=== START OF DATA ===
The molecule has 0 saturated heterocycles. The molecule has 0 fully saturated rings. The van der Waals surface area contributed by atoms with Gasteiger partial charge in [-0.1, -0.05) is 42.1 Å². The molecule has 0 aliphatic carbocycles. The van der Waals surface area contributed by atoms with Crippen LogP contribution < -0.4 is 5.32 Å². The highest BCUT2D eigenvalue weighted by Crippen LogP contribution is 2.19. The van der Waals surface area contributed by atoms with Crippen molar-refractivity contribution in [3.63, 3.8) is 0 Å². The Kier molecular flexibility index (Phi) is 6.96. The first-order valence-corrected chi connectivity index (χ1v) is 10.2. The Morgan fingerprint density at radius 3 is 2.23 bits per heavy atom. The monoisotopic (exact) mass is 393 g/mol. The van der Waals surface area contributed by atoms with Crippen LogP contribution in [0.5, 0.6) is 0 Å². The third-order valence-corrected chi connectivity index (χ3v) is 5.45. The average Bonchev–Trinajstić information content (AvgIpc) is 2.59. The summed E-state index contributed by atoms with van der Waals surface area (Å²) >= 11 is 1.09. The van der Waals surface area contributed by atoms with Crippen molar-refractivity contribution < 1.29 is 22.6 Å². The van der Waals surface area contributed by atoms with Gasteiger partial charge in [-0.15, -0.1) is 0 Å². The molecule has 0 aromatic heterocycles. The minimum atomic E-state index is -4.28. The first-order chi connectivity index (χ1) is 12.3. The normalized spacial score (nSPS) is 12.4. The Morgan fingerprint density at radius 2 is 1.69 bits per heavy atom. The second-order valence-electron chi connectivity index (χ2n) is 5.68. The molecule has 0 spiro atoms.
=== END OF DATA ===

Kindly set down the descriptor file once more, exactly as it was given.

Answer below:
The molecule has 0 saturated heterocycles. The molecule has 0 fully saturated rings. The van der Waals surface area contributed by atoms with Gasteiger partial charge in [-0.1, -0.05) is 42.1 Å². The molecule has 0 aliphatic carbocycles. The van der Waals surface area contributed by atoms with Crippen LogP contribution < -0.4 is 5.32 Å². The highest BCUT2D eigenvalue weighted by Crippen LogP contribution is 2.19. The van der Waals surface area contributed by atoms with Crippen molar-refractivity contribution in [3.63, 3.8) is 0 Å². The Kier molecular flexibility index (Phi) is 6.96. The first-order valence-corrected chi connectivity index (χ1v) is 10.2. The Morgan fingerprint density at radius 3 is 2.23 bits per heavy atom. The monoisotopic (exact) mass is 393 g/mol. The van der Waals surface area contributed by atoms with Crippen LogP contribution in [0.5, 0.6) is 0 Å². The third-order valence-corrected chi connectivity index (χ3v) is 5.45. The average Bonchev–Trinajstić information content (AvgIpc) is 2.59. The summed E-state index contributed by atoms with van der Waals surface area (Å²) >= 11 is 1.09. The van der Waals surface area contributed by atoms with Crippen molar-refractivity contribution < 1.29 is 22.6 Å². The van der Waals surface area contributed by atoms with Gasteiger partial charge in [-0.15, -0.1) is 0 Å². The molecule has 0 aromatic heterocycles. The minimum atomic E-state index is -4.28. The first-order chi connectivity index (χ1) is 12.3. The normalized spacial score (nSPS) is 12.4. The Morgan fingerprint density at radius 2 is 1.69 bits per heavy atom. The second-order valence-electron chi connectivity index (χ2n) is 5.68. The molecule has 0 spiro atoms.